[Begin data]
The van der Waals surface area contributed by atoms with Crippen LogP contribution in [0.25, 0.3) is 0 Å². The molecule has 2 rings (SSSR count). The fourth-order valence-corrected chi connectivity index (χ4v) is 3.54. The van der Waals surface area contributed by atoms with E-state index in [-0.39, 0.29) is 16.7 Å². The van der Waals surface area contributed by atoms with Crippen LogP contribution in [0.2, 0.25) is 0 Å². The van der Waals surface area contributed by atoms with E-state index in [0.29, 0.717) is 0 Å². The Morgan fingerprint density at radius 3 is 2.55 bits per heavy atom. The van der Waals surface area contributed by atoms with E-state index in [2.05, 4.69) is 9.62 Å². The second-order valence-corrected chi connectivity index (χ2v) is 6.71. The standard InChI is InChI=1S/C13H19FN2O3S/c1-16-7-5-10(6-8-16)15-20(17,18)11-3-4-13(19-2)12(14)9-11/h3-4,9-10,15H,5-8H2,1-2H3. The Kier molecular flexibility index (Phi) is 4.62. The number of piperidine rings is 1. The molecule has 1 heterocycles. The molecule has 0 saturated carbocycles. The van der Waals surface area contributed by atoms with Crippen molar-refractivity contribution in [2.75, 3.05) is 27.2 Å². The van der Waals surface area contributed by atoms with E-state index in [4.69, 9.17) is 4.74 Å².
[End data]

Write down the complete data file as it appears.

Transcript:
The van der Waals surface area contributed by atoms with Crippen LogP contribution in [0.25, 0.3) is 0 Å². The molecule has 2 rings (SSSR count). The fourth-order valence-corrected chi connectivity index (χ4v) is 3.54. The van der Waals surface area contributed by atoms with E-state index in [-0.39, 0.29) is 16.7 Å². The van der Waals surface area contributed by atoms with Crippen LogP contribution in [0.2, 0.25) is 0 Å². The van der Waals surface area contributed by atoms with E-state index in [0.29, 0.717) is 0 Å². The Morgan fingerprint density at radius 3 is 2.55 bits per heavy atom. The van der Waals surface area contributed by atoms with E-state index in [2.05, 4.69) is 9.62 Å². The second-order valence-corrected chi connectivity index (χ2v) is 6.71. The standard InChI is InChI=1S/C13H19FN2O3S/c1-16-7-5-10(6-8-16)15-20(17,18)11-3-4-13(19-2)12(14)9-11/h3-4,9-10,15H,5-8H2,1-2H3. The Kier molecular flexibility index (Phi) is 4.62. The number of piperidine rings is 1. The molecule has 1 heterocycles. The molecule has 0 saturated carbocycles. The van der Waals surface area contributed by atoms with Crippen molar-refractivity contribution in [2.75, 3.05) is 27.2 Å². The van der Waals surface area contributed by atoms with E-state index in [4.69, 9.17) is 4.74 Å².